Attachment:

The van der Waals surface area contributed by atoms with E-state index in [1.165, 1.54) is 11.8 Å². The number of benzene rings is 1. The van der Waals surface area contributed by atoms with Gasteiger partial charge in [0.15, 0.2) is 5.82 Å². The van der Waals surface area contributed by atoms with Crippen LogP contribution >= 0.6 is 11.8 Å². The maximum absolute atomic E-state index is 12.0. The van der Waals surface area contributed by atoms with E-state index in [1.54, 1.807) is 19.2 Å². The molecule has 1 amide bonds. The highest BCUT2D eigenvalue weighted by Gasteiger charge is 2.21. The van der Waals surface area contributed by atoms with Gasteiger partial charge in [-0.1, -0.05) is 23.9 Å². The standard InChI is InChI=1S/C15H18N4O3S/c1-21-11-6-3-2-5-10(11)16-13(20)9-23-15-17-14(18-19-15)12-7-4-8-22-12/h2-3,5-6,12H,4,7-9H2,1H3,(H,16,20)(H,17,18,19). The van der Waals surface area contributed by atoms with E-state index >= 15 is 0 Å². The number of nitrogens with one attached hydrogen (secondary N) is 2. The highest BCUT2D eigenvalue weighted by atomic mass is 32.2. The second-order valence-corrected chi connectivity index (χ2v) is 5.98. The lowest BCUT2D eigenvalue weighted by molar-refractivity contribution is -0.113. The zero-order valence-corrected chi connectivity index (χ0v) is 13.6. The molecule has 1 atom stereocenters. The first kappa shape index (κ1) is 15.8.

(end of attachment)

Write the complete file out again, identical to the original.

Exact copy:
The van der Waals surface area contributed by atoms with E-state index in [1.165, 1.54) is 11.8 Å². The number of benzene rings is 1. The van der Waals surface area contributed by atoms with Gasteiger partial charge in [0.15, 0.2) is 5.82 Å². The van der Waals surface area contributed by atoms with Crippen LogP contribution >= 0.6 is 11.8 Å². The maximum absolute atomic E-state index is 12.0. The van der Waals surface area contributed by atoms with E-state index in [1.54, 1.807) is 19.2 Å². The molecule has 1 amide bonds. The highest BCUT2D eigenvalue weighted by Gasteiger charge is 2.21. The van der Waals surface area contributed by atoms with Gasteiger partial charge in [-0.1, -0.05) is 23.9 Å². The standard InChI is InChI=1S/C15H18N4O3S/c1-21-11-6-3-2-5-10(11)16-13(20)9-23-15-17-14(18-19-15)12-7-4-8-22-12/h2-3,5-6,12H,4,7-9H2,1H3,(H,16,20)(H,17,18,19). The van der Waals surface area contributed by atoms with E-state index >= 15 is 0 Å². The number of nitrogens with one attached hydrogen (secondary N) is 2. The highest BCUT2D eigenvalue weighted by atomic mass is 32.2. The second-order valence-corrected chi connectivity index (χ2v) is 5.98. The lowest BCUT2D eigenvalue weighted by molar-refractivity contribution is -0.113. The zero-order valence-corrected chi connectivity index (χ0v) is 13.6. The molecule has 1 atom stereocenters. The first kappa shape index (κ1) is 15.8.